The National Model of Care for hip fracture has been organized into six categories; Pre-Operative, Surgery, Postoperative, Delirium, Dementia and Depressions, Osteoporosis and Falls prevention.
There are a number of tools that have been developed at a regional or provincial level made available to support implementation of the model of care. BJC does not endorse any of the individual tools on the site.If you are unable to download the Toolkit directly from the website then right click and save the document to your computer or a USB. You will then be able to open it from there. If you cannot save the document contact Rhona McGlasson at RhonaaMcGlasson@gmail.com.
Preoperative Resources covers the best practices during the pre operative stages of a patient’s care including:
- Referral processes.
- Wait times management.
- Assessing patient condition and health.
- Optimizing patient physical status.
- Educating patient and patient family.
ER and Pre operative Clinical Practice Guidelines
This document provides the clinical context for the management of patients in the Emergency Room and through their pre operative stay to maximize their medical condition and prepare them for surgery.
ER and Pre Operative Quick Reference Guidelines
This document can be used by staff within the Emergency Room as a quick reference tool to ensure the effective management of hip fracture patients.
Surgery to Optimize Function
The attached document provides recommendations on best practices in the surgical management of hip fracture patients.
The initial post operative care for hip fracture patients occurs through day 1 – 5 after the surgery in the acute care hospital when the focus on the medical stabilization of patients as well as mobilization and preventing complications. Once the patients initial medical needs are addressed the focus of care turn to rehabiliation and functional recovery.
The care maps provide the best practice care in the post operative care of hip fracture patients in acute care. Included are all of the important considerations in the management of hip fracture patients including:
- discharge planning
The following are examples of care maps that are used in
Rehabilitation plays a significant role in improving functional recovery in all stages of care for patients who have sustained a hip fracture including through the early postoperative mobilization to secondary prevention using exercise and balance activities. This document provides a detailed look at the rehabilitation strategies to maximize functional recovery.
Hip Fractures are most often caused by a fall. As individuals over the age of 65 are 9 times more likely to fall a falls prevention is a critical component to consider in the development of a hip fracture program. There are a number of falls prevention initiatives across the country. There is a training program called the Canadian Falls Prevention Curriculum which is available at http://www.canadianfallprevention.ca/.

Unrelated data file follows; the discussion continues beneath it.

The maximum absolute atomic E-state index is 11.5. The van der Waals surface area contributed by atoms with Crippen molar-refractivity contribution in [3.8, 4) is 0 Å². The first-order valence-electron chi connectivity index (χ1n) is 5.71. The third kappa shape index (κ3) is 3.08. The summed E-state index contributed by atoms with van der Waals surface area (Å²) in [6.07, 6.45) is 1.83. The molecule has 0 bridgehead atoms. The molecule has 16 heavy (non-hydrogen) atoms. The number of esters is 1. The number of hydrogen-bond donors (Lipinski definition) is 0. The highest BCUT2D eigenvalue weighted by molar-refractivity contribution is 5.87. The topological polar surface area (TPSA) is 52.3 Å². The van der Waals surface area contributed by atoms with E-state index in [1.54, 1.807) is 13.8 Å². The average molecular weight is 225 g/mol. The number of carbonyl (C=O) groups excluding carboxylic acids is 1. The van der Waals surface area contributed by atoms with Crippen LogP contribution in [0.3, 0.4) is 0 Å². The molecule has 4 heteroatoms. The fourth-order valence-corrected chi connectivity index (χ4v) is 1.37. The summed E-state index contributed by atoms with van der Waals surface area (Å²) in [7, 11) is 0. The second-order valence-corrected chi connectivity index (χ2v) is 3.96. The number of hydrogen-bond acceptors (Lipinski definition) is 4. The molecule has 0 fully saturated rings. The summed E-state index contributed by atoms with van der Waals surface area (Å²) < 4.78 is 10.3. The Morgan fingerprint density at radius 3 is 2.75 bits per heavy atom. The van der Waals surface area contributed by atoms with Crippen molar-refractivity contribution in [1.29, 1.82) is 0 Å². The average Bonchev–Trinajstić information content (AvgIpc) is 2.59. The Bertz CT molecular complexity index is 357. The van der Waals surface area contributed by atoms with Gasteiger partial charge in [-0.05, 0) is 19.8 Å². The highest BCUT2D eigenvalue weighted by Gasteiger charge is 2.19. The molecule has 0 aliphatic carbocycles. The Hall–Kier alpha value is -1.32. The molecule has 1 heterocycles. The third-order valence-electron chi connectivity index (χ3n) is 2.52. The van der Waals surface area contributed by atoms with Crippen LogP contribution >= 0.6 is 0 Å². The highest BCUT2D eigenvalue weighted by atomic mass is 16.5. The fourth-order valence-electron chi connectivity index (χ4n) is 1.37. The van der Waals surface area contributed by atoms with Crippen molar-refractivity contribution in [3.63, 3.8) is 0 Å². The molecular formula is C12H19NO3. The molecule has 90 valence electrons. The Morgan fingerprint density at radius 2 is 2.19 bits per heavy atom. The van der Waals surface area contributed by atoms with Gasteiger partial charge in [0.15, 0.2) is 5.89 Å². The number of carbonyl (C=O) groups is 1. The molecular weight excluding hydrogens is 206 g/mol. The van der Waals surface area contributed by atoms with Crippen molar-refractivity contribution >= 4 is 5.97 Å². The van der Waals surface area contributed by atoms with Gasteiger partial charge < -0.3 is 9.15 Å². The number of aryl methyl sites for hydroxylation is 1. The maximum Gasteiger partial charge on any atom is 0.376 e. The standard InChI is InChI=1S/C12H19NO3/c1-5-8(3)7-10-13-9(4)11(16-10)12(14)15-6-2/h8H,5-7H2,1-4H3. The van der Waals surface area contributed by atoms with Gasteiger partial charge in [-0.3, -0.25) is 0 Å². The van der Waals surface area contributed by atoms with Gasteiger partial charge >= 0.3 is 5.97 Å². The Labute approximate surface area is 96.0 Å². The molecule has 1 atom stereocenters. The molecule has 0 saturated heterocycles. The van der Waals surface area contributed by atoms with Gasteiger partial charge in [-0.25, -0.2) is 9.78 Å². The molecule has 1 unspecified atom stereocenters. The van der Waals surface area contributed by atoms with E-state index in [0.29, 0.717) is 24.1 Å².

Falls prevention programs
There is also a number of falls prevention programs across the country that are being implemented to reduce the rate of falls.
This program includes a toolkit that was designed to reduce fall in seniors either in their home or in the community. It includes recommendations on exercises that can be performed to increase strength in the muscles and the bones to improve balance.
Strategies and Actions for Independent Living
This is a comprehensive program for health care professionals in British Columbia that work in community and in a persons home. The training includes risk identification, prevention tools and protocols and a falls monitoring and reporting system.
This program is an awareness campaign aimed at promoting real life strategies that can reduce the risk of falls for older adults which is based in Alberta at The Alberta Centre For Injury Control & Research, is a campaign designed to increase awareness of falls prevention among older Albertans.
The majority of patients that have experienced a fractured hip are at risk of osteoporosis. As such, their prevention strategy should include the identification and management of osteoporosis. BJC support the recommendations developed by Osteoporosis Canada. The materials to support implementation can be found on the Osteoporosis Canada website in the Clinical Tools and Resources section for Health Professionals, and can be viewed and downloaded at no charge.
These tools have been developed from the 2010 Clinical Practice Guidelines for the Diagnosis and Management of Osteoporosis in Canada.